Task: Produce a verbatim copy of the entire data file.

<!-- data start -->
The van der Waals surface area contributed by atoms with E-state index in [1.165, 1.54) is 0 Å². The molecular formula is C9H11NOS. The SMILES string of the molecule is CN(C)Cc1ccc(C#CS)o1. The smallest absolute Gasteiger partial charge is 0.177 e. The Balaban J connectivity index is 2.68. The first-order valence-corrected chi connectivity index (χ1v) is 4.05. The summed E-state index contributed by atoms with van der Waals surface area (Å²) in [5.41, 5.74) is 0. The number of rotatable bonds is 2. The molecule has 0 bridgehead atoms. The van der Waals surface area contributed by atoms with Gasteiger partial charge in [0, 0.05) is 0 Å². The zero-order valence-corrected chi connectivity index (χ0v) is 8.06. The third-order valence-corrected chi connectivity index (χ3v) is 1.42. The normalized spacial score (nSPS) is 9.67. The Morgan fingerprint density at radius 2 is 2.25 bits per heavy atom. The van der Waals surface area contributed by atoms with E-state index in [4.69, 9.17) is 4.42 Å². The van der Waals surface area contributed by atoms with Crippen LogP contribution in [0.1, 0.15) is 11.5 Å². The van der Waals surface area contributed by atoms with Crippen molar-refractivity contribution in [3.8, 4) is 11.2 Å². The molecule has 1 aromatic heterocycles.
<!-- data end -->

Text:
The van der Waals surface area contributed by atoms with E-state index in [1.165, 1.54) is 0 Å². The molecular formula is C9H11NOS. The SMILES string of the molecule is CN(C)Cc1ccc(C#CS)o1. The smallest absolute Gasteiger partial charge is 0.177 e. The Balaban J connectivity index is 2.68. The first-order valence-corrected chi connectivity index (χ1v) is 4.05. The summed E-state index contributed by atoms with van der Waals surface area (Å²) in [5.41, 5.74) is 0. The number of rotatable bonds is 2. The molecule has 0 bridgehead atoms. The van der Waals surface area contributed by atoms with Gasteiger partial charge in [0, 0.05) is 0 Å². The zero-order valence-corrected chi connectivity index (χ0v) is 8.06. The third-order valence-corrected chi connectivity index (χ3v) is 1.42. The normalized spacial score (nSPS) is 9.67. The Morgan fingerprint density at radius 2 is 2.25 bits per heavy atom. The van der Waals surface area contributed by atoms with E-state index in [4.69, 9.17) is 4.42 Å². The van der Waals surface area contributed by atoms with Crippen LogP contribution in [0.1, 0.15) is 11.5 Å². The van der Waals surface area contributed by atoms with Crippen molar-refractivity contribution in [3.8, 4) is 11.2 Å². The molecule has 1 aromatic heterocycles.